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Wow, a very sensible and plausible view on things. Would you mind I store this for citation purpose ( of course with proper attribution)?

The old adage, hard work is often mistaken for talent. I am a very slow learner and have to work hard at everything, but, as you say, eventually, one reaches a point where things start to become second nature. It’s easy to assume that is either due to something being very easy to learn, or a natural talent for that particular thing.

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There was some Blender tutorial I was watching for modelling a character design. 4 or 5 part video series. One of the comments three years ago pointed out the drop in watch rate between the first and second part was 70%. That rate had stayed consistent over three years. Presumably people who thought it would be fun to make a video game, realized how much work it would be just to model a face, and quit immediately.

Everyone wants to make good art. No one wants to spend 10,000 hours learning how to make good art.

I’ve been using blender since 2.4 or something in those lines… I LOVE the way everything is going. I’ve long since stopped worrying about changes, because the developers and Ton has a very clear view of where they want to take it, and i seem to agree on all points every time… :slight_smile: I don’t think people will start flopping up large sums of money just because blender changes… :slight_smile: The ‘free’ is a good motivator in those respects too… I’m willing to adapt to just about everything they can dish up, and mostly the changes are good… :slight_smile:

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@chalybeum Sure.

And @colkai

I think the things that define an artist are the following:

Innate talent, willingness to work hard. tenacity, willingness to always lean new things, IQ, aptitude and last but not least personal interests and creative drive.

Software only enters the equation if the tools have physical limits that the artists skill begins to outgrow over time.

Being able to survive in a competitive market of artists means availing oneself of the best tools available. The best tools available allow great artists to work quickly and flexibly. That said, the best tools do not guarantee anything.

But hypothetically speaking. Two artists equal in talent using two different tools. They are both able to create the same level of work. Looking at the final results might be indistinguishable. But that does not mean that it is the artist not the tool.

Because as soon as you pull the lid off and look inside you may find the following:

One artist with great tenacity and talent was able to apply loads of workarounds and spend endless time to achieve a result. And the result may not be flexible. Making even the slightest change might mean days of work to redo.

While on the other hand, an artist of the same caliber, using another “modern” tool set - and techniques - could have achieved in hours what it took the other artist days to achieve. And changes could be made in minutes. Whereas the other artist it will take days.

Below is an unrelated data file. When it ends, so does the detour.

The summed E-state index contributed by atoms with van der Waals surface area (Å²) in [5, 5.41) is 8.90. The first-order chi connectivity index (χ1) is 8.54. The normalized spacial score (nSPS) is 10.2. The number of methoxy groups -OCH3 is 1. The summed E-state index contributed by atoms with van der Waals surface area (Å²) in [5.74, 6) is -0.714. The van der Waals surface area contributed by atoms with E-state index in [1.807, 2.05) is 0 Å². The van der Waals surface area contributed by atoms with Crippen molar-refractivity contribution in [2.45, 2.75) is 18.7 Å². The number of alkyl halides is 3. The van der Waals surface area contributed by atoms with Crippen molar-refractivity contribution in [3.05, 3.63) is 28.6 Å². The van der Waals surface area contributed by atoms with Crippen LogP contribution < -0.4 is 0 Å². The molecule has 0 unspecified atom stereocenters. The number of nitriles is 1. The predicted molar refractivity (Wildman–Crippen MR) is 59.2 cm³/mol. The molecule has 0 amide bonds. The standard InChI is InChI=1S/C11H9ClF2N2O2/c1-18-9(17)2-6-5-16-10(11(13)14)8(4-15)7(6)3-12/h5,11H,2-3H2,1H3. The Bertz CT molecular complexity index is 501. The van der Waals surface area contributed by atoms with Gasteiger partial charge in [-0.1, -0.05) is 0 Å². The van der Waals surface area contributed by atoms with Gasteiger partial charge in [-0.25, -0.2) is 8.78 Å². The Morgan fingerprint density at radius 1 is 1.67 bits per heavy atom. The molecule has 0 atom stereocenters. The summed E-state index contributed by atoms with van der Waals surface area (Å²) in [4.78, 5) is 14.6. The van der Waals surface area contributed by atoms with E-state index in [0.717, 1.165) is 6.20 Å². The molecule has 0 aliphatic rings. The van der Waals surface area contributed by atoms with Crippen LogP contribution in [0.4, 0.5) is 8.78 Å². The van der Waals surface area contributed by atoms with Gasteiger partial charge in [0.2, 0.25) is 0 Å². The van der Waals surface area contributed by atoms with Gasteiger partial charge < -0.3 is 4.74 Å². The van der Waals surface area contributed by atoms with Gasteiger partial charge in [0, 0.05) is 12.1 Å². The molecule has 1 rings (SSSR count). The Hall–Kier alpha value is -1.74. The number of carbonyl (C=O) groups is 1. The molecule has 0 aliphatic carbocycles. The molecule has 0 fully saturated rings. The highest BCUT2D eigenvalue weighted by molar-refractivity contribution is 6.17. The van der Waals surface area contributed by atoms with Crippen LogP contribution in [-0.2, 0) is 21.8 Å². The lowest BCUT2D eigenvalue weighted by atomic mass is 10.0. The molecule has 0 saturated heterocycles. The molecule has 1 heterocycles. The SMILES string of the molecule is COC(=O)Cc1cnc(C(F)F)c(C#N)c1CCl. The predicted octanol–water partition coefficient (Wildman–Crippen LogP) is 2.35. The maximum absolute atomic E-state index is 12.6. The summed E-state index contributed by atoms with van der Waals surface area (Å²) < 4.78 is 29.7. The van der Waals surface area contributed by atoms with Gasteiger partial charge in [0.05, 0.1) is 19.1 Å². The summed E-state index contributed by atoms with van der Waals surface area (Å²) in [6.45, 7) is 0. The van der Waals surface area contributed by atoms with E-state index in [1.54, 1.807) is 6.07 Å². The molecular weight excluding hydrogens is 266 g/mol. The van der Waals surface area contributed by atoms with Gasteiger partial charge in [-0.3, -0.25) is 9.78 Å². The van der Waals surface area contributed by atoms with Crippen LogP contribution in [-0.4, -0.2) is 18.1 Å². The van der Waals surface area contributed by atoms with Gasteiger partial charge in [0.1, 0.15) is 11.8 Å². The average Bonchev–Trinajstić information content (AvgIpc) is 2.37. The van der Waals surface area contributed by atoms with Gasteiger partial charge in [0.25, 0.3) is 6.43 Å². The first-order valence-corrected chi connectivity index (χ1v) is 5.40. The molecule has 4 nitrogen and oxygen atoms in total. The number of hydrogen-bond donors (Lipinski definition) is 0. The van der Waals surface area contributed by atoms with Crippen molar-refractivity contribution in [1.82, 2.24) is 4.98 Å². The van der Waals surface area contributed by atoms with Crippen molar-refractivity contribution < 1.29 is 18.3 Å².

In a purely hypothetical - and for purpose of illustration - the artist using the modern flexible tools will work faster, get more done, and see much more work opportunity than the artist not using flexible modern tools.

By the way I am not trying to say Blender has the best and most flexible tools. And I am not trying to say Maya or 3D Max do not have a place in the industry for no reason. And yes the majority of the work goes to those two platforms. And for good reason. The reasons I have just described.

The point I am making is that the interface by itself, and the familiarity alone is not the issue. The three top apps Maya Max., and C4D all have drastically different ways of working. There are virtually no standards between them that Blender does not also share to the same degree percentage wise.

Companies and organizations tend to need tools that are flexible and artists who can adapt quickly as well as prepare for changes. This is not always at the software level. It us mostly the workflow. But, and this is the big one, if the software hinders such a workflow, then that becomes another issue. And the software is then at the forefront of the issue. And if a software has not had major updates to its workflow in 20 years… hint hint… then people stop using it for the reason that the tools thwart modern flexible workflows. And they can no longer compete with their peers.

The interface never even enters the equation unless the interface holds people back from better more flexible ways of working.

That this might take time to learn, is not an issue, as long as it leads to faster ways of working. And more flexibility.

And interface should have the focus of giving support to the tools as well as giving artists a fast and flexible (not to mention ergonomically safe) way to work. Familiarity is not a factor. Better functionality is way more important.

And some software (even if familiar and popular) gets the ergonomic thing completely wrong. Maya is this way as well as 3D Max. Blender has contributed a very forward-thinking way to work, with key shorts and a very low-impact mouse experience compared to other “standards” that can cause physical injury over daily use over long hours. In fact unless you are using a tablet, Blender is the safest app to use for the long term health of your fingers. The older you get the more you will see the value of this.

And the people daunted by an interface are not going to succeed at using software and are not going to succeed and learning new things.